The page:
No responses to “Think Like a Man? Already Do, Thank You.”

  1. Stacia

    I have 2 sons (ages 12 and 10), 3 stepsons (ages 26, 23, and 20) and 2 step-granddaughters (ages 7 and 2). The girls are a completely different species than the boys were. I’m the one that taught my boys (the 12 and 10 year olds) how to belch on command, play sports (soccer, throw a football, volleyball, baseball, etc), do laundry, cook, and clean (it’s not their dad’s fault, with the work schedules he’s been stuck with, he’s lucky to be home while they’re awake 18 hours a week). I’m sure it helps that I was always a tomboy growing up, genders were never a big deal between us cousins and my grandfather always thought that girls should know how to do everything boys can do (the joke around here is that the power tools all have pink handles LOL).
    I think boys are easier in that so long as it’s relatively clean, isn’t covered with whatever’s “too babyish”, and isn’t “too geeky” they’re good on clothing. I’ve seen what they have out there for little girls in the way of clothing, toys and accessories… I think that Pink’s song “Stupid Girls” pretty much sums up what role society is trying to throw young girls into… while boys are still left with the freedom to become what they want… whether it’s a sports star, politician, lawyer, etc.
    I will also say that there also seems to be less drama among boys. They have a problem with each other then they get in each other’s face about it. Girls can be highly manipulative and sneaky when it comes to how they bully each other. Give me boys any day.

  2. Kerry

    To be honest, when my daughter was born, my husband and I both look at each other, mere seconds from the “It’s a girl” and said “Well, what the …. are we going to do now?”

    We first had our son who is a complete and utter rough and tumble boy and well, I cant put makeup on to save my life. As it is, my closet is full of tshirts with Geeky words on them, I own 1 pair of jeans and 1 pair of shoes. (I always tell people, that in High school when all the other girls took a “How to be a girl” class, I turned it down for another academic class).

    We were both scared to death we would get the “princessy” girl that we would probably kill. (No offense to princess moms out there, but the I am a Princess thing gets under my skin)

    Instead, 3 years later, I got a little tom boy. Happy to only have her pigtails (since thats all I can do besides a ponytail), wears Jeans and Tshirts and sweatshirts all day, star wars loving, little mommy who wants to try and take care of me. And the best part of all, She cant stand pink or princesses (Both get a “Yuck I dont like those”).

    And while she has her “girlier” moments, (fairies (But not Tinkerbell), cooking, cabbage patch dolls), things like her running around with her own light saber wearing a furry blue tail makes up for it (Did I mention she has a cloak too?)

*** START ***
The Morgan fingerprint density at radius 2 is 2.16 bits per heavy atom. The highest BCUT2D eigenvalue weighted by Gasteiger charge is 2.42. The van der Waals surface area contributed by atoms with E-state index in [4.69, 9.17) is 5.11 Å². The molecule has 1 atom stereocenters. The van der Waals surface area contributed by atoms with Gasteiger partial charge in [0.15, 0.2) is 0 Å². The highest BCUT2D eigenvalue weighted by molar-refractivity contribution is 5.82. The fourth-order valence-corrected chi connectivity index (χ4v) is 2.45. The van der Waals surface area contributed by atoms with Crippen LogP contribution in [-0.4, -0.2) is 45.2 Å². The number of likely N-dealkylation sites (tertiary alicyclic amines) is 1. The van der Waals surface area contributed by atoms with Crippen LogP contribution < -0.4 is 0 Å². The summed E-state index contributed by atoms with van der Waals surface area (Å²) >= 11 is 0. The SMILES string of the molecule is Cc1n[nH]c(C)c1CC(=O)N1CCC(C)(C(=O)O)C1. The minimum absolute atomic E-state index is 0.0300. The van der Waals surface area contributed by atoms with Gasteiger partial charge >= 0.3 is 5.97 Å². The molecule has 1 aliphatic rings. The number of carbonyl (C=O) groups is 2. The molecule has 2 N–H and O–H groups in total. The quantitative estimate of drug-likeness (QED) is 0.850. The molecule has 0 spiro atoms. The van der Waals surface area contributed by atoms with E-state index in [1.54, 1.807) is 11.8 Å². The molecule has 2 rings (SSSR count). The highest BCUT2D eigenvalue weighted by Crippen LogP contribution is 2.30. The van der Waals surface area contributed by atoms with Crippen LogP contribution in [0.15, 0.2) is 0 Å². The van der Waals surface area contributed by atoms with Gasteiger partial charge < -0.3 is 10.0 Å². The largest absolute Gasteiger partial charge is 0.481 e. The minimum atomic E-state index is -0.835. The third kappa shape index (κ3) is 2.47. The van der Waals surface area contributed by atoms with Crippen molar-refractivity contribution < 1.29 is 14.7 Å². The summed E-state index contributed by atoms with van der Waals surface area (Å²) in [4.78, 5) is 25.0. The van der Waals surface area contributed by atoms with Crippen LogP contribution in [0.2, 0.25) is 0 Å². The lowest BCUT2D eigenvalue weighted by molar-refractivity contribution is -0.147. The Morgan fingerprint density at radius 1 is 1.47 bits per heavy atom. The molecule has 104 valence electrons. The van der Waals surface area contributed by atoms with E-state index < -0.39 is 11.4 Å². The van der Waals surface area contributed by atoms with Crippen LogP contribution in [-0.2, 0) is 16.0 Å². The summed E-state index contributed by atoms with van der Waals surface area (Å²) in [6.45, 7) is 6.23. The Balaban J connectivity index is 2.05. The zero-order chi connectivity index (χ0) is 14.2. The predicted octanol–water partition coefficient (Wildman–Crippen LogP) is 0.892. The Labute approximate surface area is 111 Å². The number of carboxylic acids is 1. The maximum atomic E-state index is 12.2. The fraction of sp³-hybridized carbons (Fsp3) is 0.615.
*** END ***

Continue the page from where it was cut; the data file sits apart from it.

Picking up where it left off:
If this is what it means to think like a guy, Great, I am already there. Not so sure I act the lady part tho. (Normally, when someone calls me that, I Turn in a circle asking where she is.). But a world with less subtext and less drama and more “Just get to the point already sounds better all the time.

  3. Heather Mundell

    I’ve got two daughters and no sons, so there is PLENTY of girl-stuff going around at our house.

    I love having girls and the sisters thing is interesting (both my husband and I only have brothers), but boy do I work harder from about 10-11pm many nights, a time I call “True Confessions” time. That’s when one or both of my girls (ages 12 and 9) are lying awake thinking about their latest problem and feel they want to tell me all about it.

    I love that they talk to me. I love to be there for them. But then I go into my room to try to fall asleep, and I end up thinking about their dramas!

    Meanwhile my husband is asleep, blissfully unaware.

    As for “act like a lady but think like a man”, it doesn’t resonate with me. Perhaps I know too many ladylike men and swaggering ladies?

    Be kind. Think before you act. Own how you feel and what you do. These are some of the concepts I try to get across to my kids (and remind myself about!)

    Nice post!

  4. Cali

    I am surrounded by boys. I honestly wouldn’t know what to do with little bundles of female hormones running around my house. Whenever I was asked if I was going to “try for a girl”, I told people that apparently God knew there was already enough estrogen in the house with me. And now that my friends have near teenage daughters, I’m glad I have boys.

    I don’t need to think like a man, and I don’t see why acting like a lady needs to preclude being able to be straightforward, honest and drama free. But maybe that means I already think like a man and act like one too, even though I look like a lady? Who knows. I think I’m just going to be happy being me, whatever that means. :)

  5. Kerri

    I have four sons and three daughters, so I occasionally get the question: “which are harder to raise?” And I have to say, I have come to the conclusion that you have. Boys are much more straightforward in their interactions. Girls have a lot of subtext and subsequent drama.
    Which is why, although I love my girls and wouldn’t trade them for anything, I would have to say interacting with boys is easier.
    And cheesier. Burgers….yum.

  6. Ginny Marie

    I have two girls, and so my husband is outnumbered! Even though he sometimes gets angry about the “dumb dad” stereotypes out there, I think he would agree with you that men are uncomplicated, especially socially. Women have a lot more drama in their friendships!

Leave a Reply


seven − = 3